Stars: Cary Grant, Rosalind Russell, Ralph Bellamy, Gene Lockhart | Written by Charles Lederer | Directed by Howard Hawks
Walter (Cary Grant) and Hildy (Rosalind Russell) used to be married. Hildy is a journalist looking for a way out of the biz, but Walter – who also happens to be her ex-boss – wants to bring her back in. He just wants her, full stop. He sees her new fiancé – a safe dullard named Bruce (Ralph Bellamy) – and he despairs.
But Hildy and Bruce are leaving town tonight and getting married tomorrow. Walter, in typically psychopathic rom-com style, desperately contrives various ways of preventing them. Then the news story of the year is unleashed: a man accused of shooting a black police officer absconds on the eve of his execution.
A domino run of darkly farcical events begins, which not only resurrect Hildy’s passion for journalism, but also her lapsed camaraderie with Walter. Meanwhile, the men of the press office are having a field day, conjuring questionable headlines and “facts” for their articles. On top of that, the mayoral election is days away, and the political pieces, fearing a “Red uprising” in response to the convict’s escape, are shifting on the board.
So, there’s a helluva lot going on here. If it looks and feels like a stage play (there are only two or three locations in the film, none of them exterior), that’s because it was: The Front Page, by Ben Hecht and Charles MacArthur. Director Howard Hawks gives us the screwiest of screwball comedies, where the clever-clever dialogue is delivered at a thousand miles an hour, while joining up like calligraphy.
What distinguishes His Girl Friday today – apart from its timeless storytelling efficiency – is the vein of black humour running through it. All the interested institutions, including Hildy and Walter, are amoral, and all are in one way or another trying to cash in on the execution of a suspected murderer. Earl, the suspect himself, is a pitiful chap, as wide-eyed and manic as Elisha Cook Jr’s George Peatty in Kubrick’s The Killing.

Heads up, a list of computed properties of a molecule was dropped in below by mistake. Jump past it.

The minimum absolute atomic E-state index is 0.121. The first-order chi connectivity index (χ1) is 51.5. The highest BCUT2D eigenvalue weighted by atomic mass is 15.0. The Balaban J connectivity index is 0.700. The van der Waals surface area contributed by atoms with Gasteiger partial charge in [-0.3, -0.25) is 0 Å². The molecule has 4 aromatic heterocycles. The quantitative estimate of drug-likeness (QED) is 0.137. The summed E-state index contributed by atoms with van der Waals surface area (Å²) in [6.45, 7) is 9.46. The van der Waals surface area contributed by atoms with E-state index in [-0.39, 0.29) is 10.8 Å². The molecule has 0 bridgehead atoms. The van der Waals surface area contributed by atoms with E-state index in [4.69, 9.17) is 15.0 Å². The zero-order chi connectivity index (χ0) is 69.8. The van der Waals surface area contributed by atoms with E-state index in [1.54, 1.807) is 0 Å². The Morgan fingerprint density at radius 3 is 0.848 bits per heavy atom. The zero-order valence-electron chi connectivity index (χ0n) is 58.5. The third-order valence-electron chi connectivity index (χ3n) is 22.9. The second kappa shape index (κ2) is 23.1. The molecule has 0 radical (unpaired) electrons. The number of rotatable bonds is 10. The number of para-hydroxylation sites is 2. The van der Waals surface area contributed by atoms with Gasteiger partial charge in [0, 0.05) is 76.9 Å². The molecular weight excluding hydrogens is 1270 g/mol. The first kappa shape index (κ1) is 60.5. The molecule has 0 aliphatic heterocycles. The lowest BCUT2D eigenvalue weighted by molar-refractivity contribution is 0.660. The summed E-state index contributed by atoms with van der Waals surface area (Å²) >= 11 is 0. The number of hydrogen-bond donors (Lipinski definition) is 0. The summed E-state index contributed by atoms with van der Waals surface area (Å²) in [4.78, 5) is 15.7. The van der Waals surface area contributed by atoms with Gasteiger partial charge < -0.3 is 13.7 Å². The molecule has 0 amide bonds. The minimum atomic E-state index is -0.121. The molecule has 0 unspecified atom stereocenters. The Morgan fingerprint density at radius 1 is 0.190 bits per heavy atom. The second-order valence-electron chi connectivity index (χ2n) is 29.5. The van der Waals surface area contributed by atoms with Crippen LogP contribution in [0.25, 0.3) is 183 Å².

Pick of the performances is Russell, who owns every room she enters, every scene in which she appears. She totally nails the sense of a machinating professional returning to a workplace where she once reigned supreme, sliding straight back into the competition and banter and holding her own.
Being made in 1940, there’s a lot to date the film in terms of style and production design. But I was surprised to find clear modern relevance in the way that news is disseminated. As the biggest twist of the night unfolds, we see the press officers leap to their phones, each telling a slightly different story, each desperate to get their version of the truth out into the wild first. Some things, it seems, will always be the same.
Hawks was a tremendously versatile director, excelling in numerous genres. This was the third of a trilogy of films he made with Cary Grant, beginning with Bringing up Baby in 1938 – and if you enjoyed that, you’re on safe ground. It may not have the weight or enduring relevance of heavyweight press industry classics like Citizen Kane or Sweet Smell of Success, but then His Girl Friday is too busy delivering fast-paced fun to care. Just try and keep up.
This 2-disc Criterion release is stacked with extras. Alongside a raft of docs and trailers, we get three radio play adaptations, and a great visual essay from film student messiah David Bordwell. On the second disc there’s The Front Page, Lewis Milestone’s 1931 film, whose restoration is detailed in yet another featurette.
His Girl Friday is out now on Blu-ray from Criterion.